23 May 2018

Demise of school deciles cancelled for new plan

From Checkpoint, 5:20 pm on 23 May 2018

The government has ditched its predecessor's plans to get rid of the school decile system while it considers greatly expanding a new system of targetted funding to children with the highest needs.

Chris Hipkins, Minister of Education.

Photo: RNZ / Rebekah Parsons-King

The previous government wanted to abandon the decile system intending to allocate the same pool of about $130 million-a-year to targetting individual children with identified risk factors, such as parents on benefits. 

Education Minister Chris Hipkins said the government would keep the decile system for now because it was considering more uses for the risk index.

"It's not necessarily going to be applied in the way the previous government had intended. 

"What we are looking at is how the insights from that data set can be used to better target learning support. For example, additional teacher aides, how it might be used to better inform decisions we make about additional teachers or other additional resources for schools."

New Zealand Principals' Federation president Whetu Cormick said he was confident the government's proposal would result in improvements for schools.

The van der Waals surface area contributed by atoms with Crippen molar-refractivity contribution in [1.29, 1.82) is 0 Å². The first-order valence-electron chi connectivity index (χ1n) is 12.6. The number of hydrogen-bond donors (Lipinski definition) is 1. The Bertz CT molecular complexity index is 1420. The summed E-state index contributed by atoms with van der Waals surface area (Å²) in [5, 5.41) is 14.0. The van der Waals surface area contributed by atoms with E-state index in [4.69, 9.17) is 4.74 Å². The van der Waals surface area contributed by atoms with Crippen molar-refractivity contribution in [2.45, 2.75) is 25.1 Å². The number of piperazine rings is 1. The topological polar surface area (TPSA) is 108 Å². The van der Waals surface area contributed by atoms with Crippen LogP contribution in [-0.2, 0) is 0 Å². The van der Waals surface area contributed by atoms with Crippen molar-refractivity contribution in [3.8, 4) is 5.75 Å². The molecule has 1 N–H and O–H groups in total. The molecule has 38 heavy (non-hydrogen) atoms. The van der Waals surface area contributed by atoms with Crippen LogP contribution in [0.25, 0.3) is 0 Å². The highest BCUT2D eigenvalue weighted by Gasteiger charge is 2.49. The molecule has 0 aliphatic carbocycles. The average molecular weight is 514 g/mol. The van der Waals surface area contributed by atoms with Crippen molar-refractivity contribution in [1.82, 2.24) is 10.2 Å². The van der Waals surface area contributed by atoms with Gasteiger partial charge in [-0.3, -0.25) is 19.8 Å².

"This may come as a surprise to many of our colleagues and teachers given the previous government had done quite a lot of work around reviewing the decile rating."

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Photo: RNZ / Tom Furley

Otahuhu College is a decile one school and principal Neil Watson said the system was sometimes misunderstood.

"If there's going to be a change to funding formulas for schools and possibly staffing formulas, then it makes sense to do that change in one go and do that change in detail."

Low decile schools needed more funding than high decile schools - and a way of attracting the best teachers, Mr Watson said.

"Some schools are in the fortunate position where they can effectively just add a field trip on to the parents' bill at the end of each term.

"For us, we can't do that. So we've got to look at other ways where we can get our students having experiences outside the classroom and having good quality resources inside the classroom."

The "key issue" was not teacher numbers but attracting and retaining "the very best" staff, he said.

Porirua's Windley School is decile one and principal Rhys McKinley said he was not convinced targetting at-risk children would be better than deciles for allocating extra funding.

But schools in less affluent communities needed more help, he said, so a new system would need to provide increased funding and more teachers.